The reporting that I saw was varied. Some of it was pretty good. The headlines, on the whole, were not very accurate, and that is often a problem and some of that relates to the problem of newspapers looking to sell newspapers.

Regarding the confusion issue, it is quite a good illustration of one of the issues in communication of climate science more generally, which is the difference-and this applies to other areas of science-between areas that are very well understood and areas that are at the frontiers of research. To put this in a climate change context, the effect of increasing levels of greenhouse gases on the climate system as a whole is an area of very well established science. What that means for the UK, which of course we would all like to know about, is absolutely at the frontiers of research, so there is a lot of uncertainty. Undoubtedly this causes confusion, because it is easy to say that because we do not know what is going to happen to the weather in the next few years, therefore the science community does not know anything. It is quite a difficult thing to communicate. I would say that the scientists’ responsibility in terms of trying to put that message across to the media was fulfilled reasonably. There were an awful lot of interviews with an awful lot of media outlets; I was involved in some of them. Not all of them were models of clarity in scientific communication; some of them were very good.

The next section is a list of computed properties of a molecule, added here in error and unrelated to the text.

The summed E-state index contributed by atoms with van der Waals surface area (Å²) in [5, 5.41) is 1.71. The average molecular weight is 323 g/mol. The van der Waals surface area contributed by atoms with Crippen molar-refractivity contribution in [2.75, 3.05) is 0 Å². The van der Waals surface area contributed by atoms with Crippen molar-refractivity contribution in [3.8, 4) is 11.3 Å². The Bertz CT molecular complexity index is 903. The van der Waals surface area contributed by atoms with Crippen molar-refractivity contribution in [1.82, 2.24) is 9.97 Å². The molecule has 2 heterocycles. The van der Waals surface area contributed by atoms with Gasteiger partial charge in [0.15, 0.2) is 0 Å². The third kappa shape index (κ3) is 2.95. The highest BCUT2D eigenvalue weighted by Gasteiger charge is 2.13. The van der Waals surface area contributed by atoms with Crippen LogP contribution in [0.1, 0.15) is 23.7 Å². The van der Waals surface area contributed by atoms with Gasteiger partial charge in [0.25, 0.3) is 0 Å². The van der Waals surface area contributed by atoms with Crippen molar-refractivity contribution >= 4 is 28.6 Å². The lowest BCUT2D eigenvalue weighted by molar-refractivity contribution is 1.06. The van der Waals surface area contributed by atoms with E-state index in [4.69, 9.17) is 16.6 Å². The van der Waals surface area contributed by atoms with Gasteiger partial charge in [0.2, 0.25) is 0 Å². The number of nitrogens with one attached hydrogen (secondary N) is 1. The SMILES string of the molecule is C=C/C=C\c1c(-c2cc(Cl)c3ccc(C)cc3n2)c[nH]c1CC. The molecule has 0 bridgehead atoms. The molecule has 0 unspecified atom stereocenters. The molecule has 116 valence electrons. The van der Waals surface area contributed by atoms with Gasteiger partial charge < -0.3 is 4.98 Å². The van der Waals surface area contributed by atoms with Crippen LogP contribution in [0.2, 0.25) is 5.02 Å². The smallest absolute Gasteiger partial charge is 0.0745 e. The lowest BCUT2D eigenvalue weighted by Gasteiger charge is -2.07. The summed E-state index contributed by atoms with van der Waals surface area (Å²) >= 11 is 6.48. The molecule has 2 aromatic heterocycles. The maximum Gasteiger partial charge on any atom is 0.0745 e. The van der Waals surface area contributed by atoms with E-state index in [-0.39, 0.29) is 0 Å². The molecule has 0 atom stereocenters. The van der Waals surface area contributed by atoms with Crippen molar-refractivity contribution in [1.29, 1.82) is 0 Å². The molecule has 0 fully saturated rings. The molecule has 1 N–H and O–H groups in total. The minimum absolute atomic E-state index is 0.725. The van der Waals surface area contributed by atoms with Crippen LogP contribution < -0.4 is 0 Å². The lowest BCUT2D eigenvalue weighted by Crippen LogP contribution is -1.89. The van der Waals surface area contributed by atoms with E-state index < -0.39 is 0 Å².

Q62 Graham Stringer: Sorry; from the scientists or the journalists?

Professor Sutton: Some of the scientists did a very good job. Others did a less good job and you could certainly say that they should have been more precise and clearer. That is the world we live in. The scientists certainly need to get better in terms of communication, but as Tim made the point, it can be very difficult when newspapers are looking for headlines at the same time, so however carefully you make a statement, people will look for the bit that sounds most exciting and will make a good headline.